(1) Of these the ‘unknown’ is of four kinds—(a) ‘unknown to both,’ (b) ‘unknown to one of the two,’ (c) unknown in the form wanted, and (d) ‘the unknown—subject-of-inference.’ (a) The ‘unknown to both’ is that which is not known to both the arguer and the person to whom the argument is presented; e.g., the argument—‘sound is evanescent, because it is made up of parts.’ (b) As an example of the ‘unknown to one of the two,’ we have—‘sound is evanescent because it is an effect,’ (c) We have the ‘unknown in the form wanted’ when what is meant to be iṇḍicated is fire by the presence of smoke, but what is put forward us the ‘reason’ is steam, which is not known in the form of smoke, (d) We have the ‘unknown—subject-of-inference’ in the argument—‘Darkness in an earthy substance, because it is black in colour.’
(2) That which, while not subsisting in the subject of inference, does not subsist in any individual of the same class, and subsists in its contradictories,—is what is known as the ‘viruddha,’ ‘contrary’ reason, as ii proves something quite; contrary to the desired conclusion; as an examaple of this we have the reasoning—‘This animal is a horse, because it has horns.’
(3) That Which, while subsisting in the object of inference, subsists in things of the same kind as that as well as in those of other kinds, is what is known as ‘sandigdha,’ ‘Doubtful;’ as it creates a doubt in the mind; e.g., ‘this animal is a cow, because it has horns.’ Some people hold that when in any subject there is a collision of two ‘contrary’ indicatives explained above, there arises a doubt; and this is another kind of the ‘Doubtful’ reason; as for example in regard to the mind we find that the two reasons—(1) ‘because it has motion’ and (2) ‘because it cannot be felt by touch’—are put forward as indicative of its corporeal and non-corporeal character respectively.
Objection: “This would be a case of the ‘asādhāraṇa’ reason; because the two reasons cannot reside together either in the ‘subject’ or in its contradictory,—just like ‘non-visibility’ and ‘perceptibility.”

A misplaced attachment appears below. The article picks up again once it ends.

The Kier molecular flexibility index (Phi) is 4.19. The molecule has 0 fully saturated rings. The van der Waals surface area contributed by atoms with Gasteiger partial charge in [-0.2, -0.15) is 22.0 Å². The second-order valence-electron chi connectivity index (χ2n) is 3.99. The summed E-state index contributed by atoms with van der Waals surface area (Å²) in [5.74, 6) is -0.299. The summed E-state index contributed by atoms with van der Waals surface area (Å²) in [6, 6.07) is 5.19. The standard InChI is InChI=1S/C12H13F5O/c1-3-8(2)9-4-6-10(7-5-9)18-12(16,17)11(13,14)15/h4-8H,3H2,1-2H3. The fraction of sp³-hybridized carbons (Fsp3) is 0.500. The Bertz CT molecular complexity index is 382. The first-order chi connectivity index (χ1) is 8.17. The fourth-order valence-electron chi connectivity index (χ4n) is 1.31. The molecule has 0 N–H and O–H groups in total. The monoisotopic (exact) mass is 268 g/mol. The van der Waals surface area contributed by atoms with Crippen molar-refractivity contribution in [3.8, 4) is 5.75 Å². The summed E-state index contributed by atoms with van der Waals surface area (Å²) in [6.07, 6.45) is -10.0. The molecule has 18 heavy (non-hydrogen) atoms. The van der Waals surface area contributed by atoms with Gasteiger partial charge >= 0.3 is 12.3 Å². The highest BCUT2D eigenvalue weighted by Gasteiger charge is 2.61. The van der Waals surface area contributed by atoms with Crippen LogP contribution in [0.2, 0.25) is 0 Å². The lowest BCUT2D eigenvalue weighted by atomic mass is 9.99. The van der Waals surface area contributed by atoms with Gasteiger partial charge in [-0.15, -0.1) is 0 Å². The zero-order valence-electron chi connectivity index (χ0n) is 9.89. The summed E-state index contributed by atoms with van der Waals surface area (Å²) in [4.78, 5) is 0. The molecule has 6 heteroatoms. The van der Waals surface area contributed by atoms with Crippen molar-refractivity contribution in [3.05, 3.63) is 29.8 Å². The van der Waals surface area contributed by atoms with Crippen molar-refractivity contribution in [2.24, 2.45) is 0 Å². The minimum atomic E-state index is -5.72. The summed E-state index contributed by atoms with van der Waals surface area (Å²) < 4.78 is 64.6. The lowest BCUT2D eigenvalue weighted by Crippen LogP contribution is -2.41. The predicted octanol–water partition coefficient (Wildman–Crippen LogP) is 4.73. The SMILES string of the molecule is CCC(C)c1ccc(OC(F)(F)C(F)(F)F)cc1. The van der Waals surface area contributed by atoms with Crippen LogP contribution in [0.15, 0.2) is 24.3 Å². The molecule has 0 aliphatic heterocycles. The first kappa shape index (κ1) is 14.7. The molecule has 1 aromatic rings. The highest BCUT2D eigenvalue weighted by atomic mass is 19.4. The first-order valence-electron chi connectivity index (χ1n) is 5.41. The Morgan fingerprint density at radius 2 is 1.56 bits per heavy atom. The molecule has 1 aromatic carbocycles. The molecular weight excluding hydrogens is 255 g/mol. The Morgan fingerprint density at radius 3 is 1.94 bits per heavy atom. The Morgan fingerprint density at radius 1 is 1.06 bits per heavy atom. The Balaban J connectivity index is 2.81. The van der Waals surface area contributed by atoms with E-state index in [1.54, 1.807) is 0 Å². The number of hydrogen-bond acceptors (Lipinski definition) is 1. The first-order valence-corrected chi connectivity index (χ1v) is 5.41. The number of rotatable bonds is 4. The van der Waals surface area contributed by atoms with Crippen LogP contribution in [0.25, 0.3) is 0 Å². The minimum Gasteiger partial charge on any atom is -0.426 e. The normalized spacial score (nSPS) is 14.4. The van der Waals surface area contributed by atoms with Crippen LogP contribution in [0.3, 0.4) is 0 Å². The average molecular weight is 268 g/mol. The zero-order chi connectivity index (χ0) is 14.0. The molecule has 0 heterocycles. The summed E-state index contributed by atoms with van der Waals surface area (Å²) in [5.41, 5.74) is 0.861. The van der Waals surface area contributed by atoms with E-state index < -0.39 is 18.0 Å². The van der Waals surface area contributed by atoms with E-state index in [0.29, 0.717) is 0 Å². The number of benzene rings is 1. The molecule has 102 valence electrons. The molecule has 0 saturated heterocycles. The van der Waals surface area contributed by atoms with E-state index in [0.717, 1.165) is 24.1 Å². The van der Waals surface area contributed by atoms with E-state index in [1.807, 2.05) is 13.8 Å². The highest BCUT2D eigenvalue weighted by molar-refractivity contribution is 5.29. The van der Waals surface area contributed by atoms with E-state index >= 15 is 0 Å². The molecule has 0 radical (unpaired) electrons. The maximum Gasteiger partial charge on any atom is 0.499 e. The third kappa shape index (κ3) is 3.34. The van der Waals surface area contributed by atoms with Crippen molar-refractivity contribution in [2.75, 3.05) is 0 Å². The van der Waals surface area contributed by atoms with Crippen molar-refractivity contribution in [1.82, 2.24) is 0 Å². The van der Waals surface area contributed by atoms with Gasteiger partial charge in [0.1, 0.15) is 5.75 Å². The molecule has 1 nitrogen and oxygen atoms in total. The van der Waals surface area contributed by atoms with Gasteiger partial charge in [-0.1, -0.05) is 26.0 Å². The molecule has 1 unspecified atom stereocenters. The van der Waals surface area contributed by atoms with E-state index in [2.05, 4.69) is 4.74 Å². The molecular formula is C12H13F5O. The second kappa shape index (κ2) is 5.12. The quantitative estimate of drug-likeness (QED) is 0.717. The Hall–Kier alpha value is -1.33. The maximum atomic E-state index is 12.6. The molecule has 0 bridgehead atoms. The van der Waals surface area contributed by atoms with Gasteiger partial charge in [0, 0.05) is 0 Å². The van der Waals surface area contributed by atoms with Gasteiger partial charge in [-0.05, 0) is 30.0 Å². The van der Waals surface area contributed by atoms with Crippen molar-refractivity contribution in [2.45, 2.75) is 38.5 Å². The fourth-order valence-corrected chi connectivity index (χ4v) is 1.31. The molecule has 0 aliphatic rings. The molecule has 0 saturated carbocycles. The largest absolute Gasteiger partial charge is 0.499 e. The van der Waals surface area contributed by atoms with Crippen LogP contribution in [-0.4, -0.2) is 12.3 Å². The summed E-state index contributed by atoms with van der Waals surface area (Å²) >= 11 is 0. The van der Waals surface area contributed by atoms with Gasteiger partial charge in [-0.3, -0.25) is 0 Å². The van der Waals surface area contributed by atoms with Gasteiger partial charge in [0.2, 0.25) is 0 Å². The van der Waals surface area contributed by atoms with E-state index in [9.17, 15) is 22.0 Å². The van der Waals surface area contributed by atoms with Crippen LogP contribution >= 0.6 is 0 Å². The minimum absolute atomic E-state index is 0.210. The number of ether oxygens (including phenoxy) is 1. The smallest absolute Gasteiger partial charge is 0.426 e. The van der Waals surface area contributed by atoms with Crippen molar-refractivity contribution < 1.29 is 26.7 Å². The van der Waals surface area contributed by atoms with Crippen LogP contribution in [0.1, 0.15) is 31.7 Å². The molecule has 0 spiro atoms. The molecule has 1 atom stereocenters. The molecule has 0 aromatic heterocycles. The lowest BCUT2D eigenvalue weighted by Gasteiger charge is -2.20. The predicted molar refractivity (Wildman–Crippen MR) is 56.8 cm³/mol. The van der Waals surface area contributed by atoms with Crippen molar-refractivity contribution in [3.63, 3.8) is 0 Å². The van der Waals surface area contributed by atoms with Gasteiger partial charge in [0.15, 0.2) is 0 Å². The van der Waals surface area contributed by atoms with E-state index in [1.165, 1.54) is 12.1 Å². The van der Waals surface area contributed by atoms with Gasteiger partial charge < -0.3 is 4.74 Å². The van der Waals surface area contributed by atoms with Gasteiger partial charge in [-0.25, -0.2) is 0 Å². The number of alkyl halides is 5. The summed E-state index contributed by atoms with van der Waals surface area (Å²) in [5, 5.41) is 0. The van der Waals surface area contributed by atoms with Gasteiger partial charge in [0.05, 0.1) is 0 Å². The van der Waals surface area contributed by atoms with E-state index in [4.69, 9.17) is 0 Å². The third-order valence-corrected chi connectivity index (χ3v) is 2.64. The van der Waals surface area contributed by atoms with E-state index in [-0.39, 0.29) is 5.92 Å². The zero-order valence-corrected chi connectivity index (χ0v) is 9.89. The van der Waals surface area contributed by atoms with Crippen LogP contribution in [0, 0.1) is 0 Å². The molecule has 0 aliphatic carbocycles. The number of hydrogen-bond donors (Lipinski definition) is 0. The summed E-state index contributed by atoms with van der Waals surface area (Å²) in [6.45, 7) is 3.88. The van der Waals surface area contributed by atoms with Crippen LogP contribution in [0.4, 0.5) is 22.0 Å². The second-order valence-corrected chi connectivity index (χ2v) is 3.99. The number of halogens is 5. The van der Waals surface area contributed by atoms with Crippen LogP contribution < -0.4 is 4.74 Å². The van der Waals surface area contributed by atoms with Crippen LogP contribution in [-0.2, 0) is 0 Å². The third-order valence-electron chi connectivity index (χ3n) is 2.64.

Reply: We shall explain later on that for this very reason the reasoning in question is what is known as the ‘anadhyavasita,’ ‘unascertained.’
Reply: Not so; as doubts always arise from the dual perception of objects. That is to say, a Doubt is always produced by the perception of the dual character of an object; and when both factors of the duality would be of equal authority, they would contradict each other; and as such would not give rise to any definite cognition; but they could not be the cause of any doubt; as a matter of fact, in the instance cited, there is no equality of authority in the two factors of the duality; as one of the two conclusions of the inference would always be such as is denied by the scriptures; and hence this (that has been put forward as an instance of another kind of the ‘doubtful’ reason) would be only another kind of the ‘contrary’ reason.
(4) That which subsists in the ‘subject’ of the inference, but not in any other object either of the same kind or any other, is one that is not recognised by either party; and as such, giving rise to uncertainty, incomes to be known as the ‘unascertained’ reason; as for instance—‘the effect is an entity, because it is produced. This is implied in the Sūtra—‘aprasiddhonapadeśaḥ.’
Objection: “This distinctive feature has been spoken of in the scriptures as the cause of doubt; and the reason for this is that the distinctive feature of a thing serves to distinguish it from like as well as unlike objects, (and hence the ‘unascertained,’ comes within the Sūtra that speaks of the ‘sandigdha,’ and not within that which speaks of the ‘aprasiddha’ (‘unknown’).”
Reply: Not so; because of the meaning (of the sūtra) being different. That is to say, (the author of the Sūtra having made the declaration that there arises a doubt as to whether the audible object, sound, is a substance, or a quality or an action)’—the opponent has retorted that, in as much as the distinctive feature (of audibility) is found in sound alone, there can be no doubt; and to this the author of the sūtra has replied by pointing out that the distinctive feature of ‘audibility’ does not belong specifically to either the: Substance alone, or to the Quality alone, or to Action alone; in fact, it is common among all these; as in each of these three (substance, quality and action) we find distinctive features that distinguish them from like as well as unlike objects; (and for this same reason, ‘audibility’ also would be a feature that would belong in common to substance, quality and action; and hence it would not give rise to a doubt); and thus what the sūtra has done is to paint out (that in the said manner, ‘audibility’ might very well be regarded as leading to an uncertainty or doubt) and not that a distinctive feature becomes a cause or source of doubt. For, if it were not, then, there would be doubts with regard to all the six categories. For these reasons we conclude that Doubts always arise from the cognition of features common to more than one thing.